Relating his own personal experiences on his blog, Nashville-based artist Quiet Entertainer recently wrote, “Do you hate the media and the press? Do you think that they are purposefully ignoring you and all others with talent? Do you think the entire world is against you and your music? This is your first obstacle; maybe your biggest.” It’s easier to believe that no one cares about what you’re doing than it is to care enough yourself to put a solid effort into attempting to focus your music at bloggers who are likely to enjoy it. Regardless though, if that’s how you feel right now, don’t worry, it’s natural and you’re not alone in experiencing such insecurities. “There are honestly some bad critics out there with quite a bit of power,” added Wiese during our conversation. “It can be as simple [as] relating to the music and other topics on the site — or as ambiguous as the vibe you get when you walk into an unfamiliar coffee shop,” noted Dragonetti when explaining his process of searching for bloggers to reach out to. “You kind of get a sense right away if it feels right to you or if it feels ‘off’. There are also plenty of blogs that I love — and still send our stuff to — that probably couldn’t care less about the music we make.”

It’s a hard market to break into but it’s not impossible. And perhaps you’re doing everything right and are still falling through the cracks; that’s life, it happens to all of us. The flipside is that if you’re doing something right, regardless of all the hurdles there are to overcome, chances are better now than they’ve ever been that your music is going to be heard. “Bands are much savvier about digital strategy than people realize,” concluded Lapatine. And I personally feel that to be true, myself. I guess it’s really no different than any relationship: If you want an honest effort from the other party, you’re going to have to do some work yourself. If you want someone to blog about your band but can’t be bothered past the point of spamming a collection of mailing lists, you’re wasting everyone’s time including your own. Whatever you do though, don’t give up. That next email you send or blog you read might lead to you finding your biggest supporter. It’s always worth a shot, but unless you’re sensible with your expectations and are willing to be at least a little bit honest with yourself along the way, you’re not likely to make it past a single blogger’s delete button.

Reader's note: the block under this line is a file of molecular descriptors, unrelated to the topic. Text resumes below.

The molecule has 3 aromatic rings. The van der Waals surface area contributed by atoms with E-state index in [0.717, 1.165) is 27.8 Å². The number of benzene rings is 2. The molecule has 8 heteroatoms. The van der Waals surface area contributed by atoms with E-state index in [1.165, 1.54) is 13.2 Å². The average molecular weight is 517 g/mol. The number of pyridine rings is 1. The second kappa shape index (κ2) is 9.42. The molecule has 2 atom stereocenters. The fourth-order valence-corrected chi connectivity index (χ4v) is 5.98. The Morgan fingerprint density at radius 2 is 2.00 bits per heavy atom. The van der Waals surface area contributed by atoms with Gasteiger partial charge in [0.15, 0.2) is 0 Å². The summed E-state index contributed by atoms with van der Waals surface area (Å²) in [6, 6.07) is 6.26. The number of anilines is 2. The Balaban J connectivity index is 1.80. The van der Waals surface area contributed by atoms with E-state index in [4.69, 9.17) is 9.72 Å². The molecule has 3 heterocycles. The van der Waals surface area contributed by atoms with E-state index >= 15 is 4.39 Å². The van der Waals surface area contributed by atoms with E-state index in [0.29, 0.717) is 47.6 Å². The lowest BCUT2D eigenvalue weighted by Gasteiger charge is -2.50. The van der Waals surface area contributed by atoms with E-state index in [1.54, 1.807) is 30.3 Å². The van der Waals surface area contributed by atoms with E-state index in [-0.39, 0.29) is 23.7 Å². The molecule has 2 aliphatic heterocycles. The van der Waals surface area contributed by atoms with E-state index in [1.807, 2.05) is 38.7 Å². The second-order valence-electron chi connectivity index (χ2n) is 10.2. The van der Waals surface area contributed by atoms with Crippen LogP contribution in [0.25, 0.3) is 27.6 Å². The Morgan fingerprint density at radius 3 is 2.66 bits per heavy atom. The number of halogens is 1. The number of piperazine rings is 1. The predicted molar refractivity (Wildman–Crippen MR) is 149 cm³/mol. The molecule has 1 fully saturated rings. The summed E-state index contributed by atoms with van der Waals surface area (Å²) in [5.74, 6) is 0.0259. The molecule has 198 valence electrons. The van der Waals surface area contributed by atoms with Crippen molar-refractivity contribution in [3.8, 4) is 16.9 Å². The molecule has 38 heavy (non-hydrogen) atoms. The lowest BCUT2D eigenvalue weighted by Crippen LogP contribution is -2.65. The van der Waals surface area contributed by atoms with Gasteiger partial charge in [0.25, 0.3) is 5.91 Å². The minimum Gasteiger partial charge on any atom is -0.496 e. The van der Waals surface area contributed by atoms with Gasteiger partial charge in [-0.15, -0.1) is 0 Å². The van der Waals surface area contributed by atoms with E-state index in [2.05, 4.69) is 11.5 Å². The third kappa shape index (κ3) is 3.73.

Notes: All numerical figures have been rounded up. While the volume of music bloggers surveyed isn’t enough to make any serious claims, those who contributed to this include a wide range of both males and females from around the world who have been blogging from anywhere from one to ten years. By my estimate, that’s a pretty solid sample group. With the exception of Stereogum‘s Scott Lapatine, bloggers’ last names were omitted as some simply prefer to leave it that way — by all means, if you’re curious, feel free to ask them though: Aaron (Tsururadio), David (SF Critic), Franky (Listen Before You Buy), Greg (Captains Dead), Jessica (New Music Collaborative), Joe (Each Note Secure), Jon Jon (Sound Verite’), Lee (Knox Road), Lydia (Sunset in the Rearview), Matthew (Song, by Toad), Niall (Nialler9), Peter (TwentyFourBit), Sandy (Slowcoustic), Sean (Buzzgrinder), Tiana (Ride The Tempo), Tim (The Blue Walrus) & Will (We All Want Someone To Shout For).